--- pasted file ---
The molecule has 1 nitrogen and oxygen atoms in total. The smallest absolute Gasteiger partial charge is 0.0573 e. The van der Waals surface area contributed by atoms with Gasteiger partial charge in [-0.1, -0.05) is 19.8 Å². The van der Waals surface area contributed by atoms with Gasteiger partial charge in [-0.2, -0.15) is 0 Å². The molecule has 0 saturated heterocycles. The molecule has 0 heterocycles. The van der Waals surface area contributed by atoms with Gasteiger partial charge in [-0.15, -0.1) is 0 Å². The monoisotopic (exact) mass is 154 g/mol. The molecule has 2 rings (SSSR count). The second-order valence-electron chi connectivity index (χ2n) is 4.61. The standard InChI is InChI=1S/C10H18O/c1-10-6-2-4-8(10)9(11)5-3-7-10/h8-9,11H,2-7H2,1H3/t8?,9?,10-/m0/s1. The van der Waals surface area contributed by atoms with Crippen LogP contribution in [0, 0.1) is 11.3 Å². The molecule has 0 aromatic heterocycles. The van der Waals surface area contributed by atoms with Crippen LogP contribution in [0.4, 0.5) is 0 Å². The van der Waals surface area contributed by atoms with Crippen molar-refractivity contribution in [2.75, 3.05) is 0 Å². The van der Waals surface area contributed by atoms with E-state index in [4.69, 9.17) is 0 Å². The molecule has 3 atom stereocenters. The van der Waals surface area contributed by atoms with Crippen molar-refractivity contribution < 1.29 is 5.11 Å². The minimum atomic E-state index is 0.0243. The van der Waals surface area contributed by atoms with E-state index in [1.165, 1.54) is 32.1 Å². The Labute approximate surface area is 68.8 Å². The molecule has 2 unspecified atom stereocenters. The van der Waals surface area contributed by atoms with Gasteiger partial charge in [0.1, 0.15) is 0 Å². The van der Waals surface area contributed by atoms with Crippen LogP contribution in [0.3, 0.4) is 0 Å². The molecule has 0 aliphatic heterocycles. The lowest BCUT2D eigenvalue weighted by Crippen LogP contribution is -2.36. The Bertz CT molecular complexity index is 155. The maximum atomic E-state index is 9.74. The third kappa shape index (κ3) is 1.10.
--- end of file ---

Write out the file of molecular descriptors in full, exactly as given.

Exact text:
The molecule has 1 nitrogen and oxygen atoms in total. The smallest absolute Gasteiger partial charge is 0.0573 e. The van der Waals surface area contributed by atoms with Gasteiger partial charge in [-0.1, -0.05) is 19.8 Å². The van der Waals surface area contributed by atoms with Gasteiger partial charge in [-0.2, -0.15) is 0 Å². The molecule has 0 saturated heterocycles. The molecule has 0 heterocycles. The van der Waals surface area contributed by atoms with Gasteiger partial charge in [-0.15, -0.1) is 0 Å². The monoisotopic (exact) mass is 154 g/mol. The molecule has 2 rings (SSSR count). The second-order valence-electron chi connectivity index (χ2n) is 4.61. The standard InChI is InChI=1S/C10H18O/c1-10-6-2-4-8(10)9(11)5-3-7-10/h8-9,11H,2-7H2,1H3/t8?,9?,10-/m0/s1. The van der Waals surface area contributed by atoms with Crippen LogP contribution in [0, 0.1) is 11.3 Å². The molecule has 0 aromatic heterocycles. The van der Waals surface area contributed by atoms with Crippen LogP contribution in [0.4, 0.5) is 0 Å². The van der Waals surface area contributed by atoms with Crippen molar-refractivity contribution in [2.75, 3.05) is 0 Å². The van der Waals surface area contributed by atoms with E-state index in [4.69, 9.17) is 0 Å². The molecule has 3 atom stereocenters. The van der Waals surface area contributed by atoms with Crippen molar-refractivity contribution < 1.29 is 5.11 Å². The minimum atomic E-state index is 0.0243. The van der Waals surface area contributed by atoms with E-state index in [1.165, 1.54) is 32.1 Å². The Labute approximate surface area is 68.8 Å². The molecule has 2 unspecified atom stereocenters. The van der Waals surface area contributed by atoms with Gasteiger partial charge in [0.1, 0.15) is 0 Å². The van der Waals surface area contributed by atoms with Crippen LogP contribution in [0.3, 0.4) is 0 Å². The molecule has 0 aliphatic heterocycles. The lowest BCUT2D eigenvalue weighted by Crippen LogP contribution is -2.36. The Bertz CT molecular complexity index is 155. The maximum atomic E-state index is 9.74. The third kappa shape index (κ3) is 1.10.